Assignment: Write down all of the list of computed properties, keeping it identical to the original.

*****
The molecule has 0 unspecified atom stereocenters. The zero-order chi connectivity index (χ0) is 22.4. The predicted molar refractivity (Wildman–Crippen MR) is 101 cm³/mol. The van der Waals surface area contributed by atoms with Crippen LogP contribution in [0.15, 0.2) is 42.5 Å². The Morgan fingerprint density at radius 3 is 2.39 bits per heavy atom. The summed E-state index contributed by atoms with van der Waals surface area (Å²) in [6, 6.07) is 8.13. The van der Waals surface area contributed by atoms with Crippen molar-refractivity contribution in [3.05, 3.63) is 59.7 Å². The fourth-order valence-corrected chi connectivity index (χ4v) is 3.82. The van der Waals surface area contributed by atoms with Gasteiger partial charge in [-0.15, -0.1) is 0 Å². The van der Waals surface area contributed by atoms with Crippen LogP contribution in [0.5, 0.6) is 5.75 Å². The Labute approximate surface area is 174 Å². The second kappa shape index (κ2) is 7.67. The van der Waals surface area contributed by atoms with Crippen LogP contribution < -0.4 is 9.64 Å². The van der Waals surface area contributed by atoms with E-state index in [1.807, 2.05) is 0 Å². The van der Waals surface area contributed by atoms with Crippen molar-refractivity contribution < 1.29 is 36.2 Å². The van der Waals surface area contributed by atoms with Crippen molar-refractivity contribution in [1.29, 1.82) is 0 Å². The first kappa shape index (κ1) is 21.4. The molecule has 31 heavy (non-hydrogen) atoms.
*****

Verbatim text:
The molecule has 0 unspecified atom stereocenters. The zero-order chi connectivity index (χ0) is 22.4. The predicted molar refractivity (Wildman–Crippen MR) is 101 cm³/mol. The van der Waals surface area contributed by atoms with Crippen LogP contribution in [0.15, 0.2) is 42.5 Å². The Morgan fingerprint density at radius 3 is 2.39 bits per heavy atom. The summed E-state index contributed by atoms with van der Waals surface area (Å²) in [6, 6.07) is 8.13. The van der Waals surface area contributed by atoms with Crippen molar-refractivity contribution in [3.05, 3.63) is 59.7 Å². The fourth-order valence-corrected chi connectivity index (χ4v) is 3.82. The van der Waals surface area contributed by atoms with Gasteiger partial charge in [-0.15, -0.1) is 0 Å². The van der Waals surface area contributed by atoms with Crippen LogP contribution in [0.5, 0.6) is 5.75 Å². The Labute approximate surface area is 174 Å². The second kappa shape index (κ2) is 7.67. The van der Waals surface area contributed by atoms with Crippen LogP contribution < -0.4 is 9.64 Å². The van der Waals surface area contributed by atoms with E-state index in [1.807, 2.05) is 0 Å². The van der Waals surface area contributed by atoms with Crippen molar-refractivity contribution < 1.29 is 36.2 Å². The van der Waals surface area contributed by atoms with Crippen molar-refractivity contribution in [1.29, 1.82) is 0 Å². The first kappa shape index (κ1) is 21.4. The molecule has 31 heavy (non-hydrogen) atoms.